Do you know why these cows are so excited? Surprisingly, it’s not my cinematography skills (apologies) but the prospect of a wonderful meal of luscious green rape.
We planted the rape crop on November 19 to provide some quick, high energy, high protein food for the cows during summer. It was done at low cost and with the intention of grazing it off as soon as the caterpillars launched an attack because I don’t have the stomach for chemical warfare on farm.
With clouds of white butterflies hovering over the crop, I decided today was the day. We sectioned off a small part of the crop with a temporary electric fence and let the cows in for a belated Christmas feast. Really, it was more of an appetizer because you have to make sure cows don’t gorge themselves on brassicas to prevent the dreadful kale anemia.
This picture of bridal purity is actually laying the seeds of destruction
This beautiful butterfly is no fairy. The larvae of the white cabbage moth and her wicked step-sister, the diamond backed moth, can decimate brassica crops in days. The only way to control the diamond-backed wrigglers is to spray and spray and spray. Every five to seven days for the life of the crop! I’m no buddhist but this is a level of chemical use that scares me (and blows any hope of profitability at the same time).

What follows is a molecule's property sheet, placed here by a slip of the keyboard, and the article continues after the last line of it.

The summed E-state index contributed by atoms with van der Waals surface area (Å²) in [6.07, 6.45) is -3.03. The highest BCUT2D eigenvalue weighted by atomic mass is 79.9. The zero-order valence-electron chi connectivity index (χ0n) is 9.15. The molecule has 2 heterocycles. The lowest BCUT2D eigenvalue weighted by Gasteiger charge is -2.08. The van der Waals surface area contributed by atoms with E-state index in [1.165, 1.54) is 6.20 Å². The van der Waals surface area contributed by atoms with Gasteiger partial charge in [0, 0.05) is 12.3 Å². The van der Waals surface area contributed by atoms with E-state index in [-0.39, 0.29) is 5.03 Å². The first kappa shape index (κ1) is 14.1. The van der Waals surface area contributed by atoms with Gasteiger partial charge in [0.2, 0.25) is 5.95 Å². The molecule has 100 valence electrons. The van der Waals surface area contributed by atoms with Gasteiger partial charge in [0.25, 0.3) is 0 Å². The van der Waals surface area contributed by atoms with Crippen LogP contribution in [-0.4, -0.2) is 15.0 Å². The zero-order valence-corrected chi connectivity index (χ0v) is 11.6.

For this reason, I’m falling out of love with rape. This obscenely-named brassica has long been the darling of dry-land dairy farmers. We’ve come to rely on it for high-quality lush green feed in the height of summer; when little else worthy of our cows’ refined (read “udderly spoilt”) palates will grow without irrigation.
I used to stagger plantings over a dozen hectares of brassicas to provide a constant feed source from January through to early March. Not any more. I’ve planted the oat paddock with Hunter rape and that’s it. Unlike the more hardy Winfred variety, Hunter is safe to graze at any age and when the larvae get a wriggle on, I’ll simply send in the cows and let the caterpillars have the rest. No spraying, no searching under leaves for stealthy marauders and no cow health worries.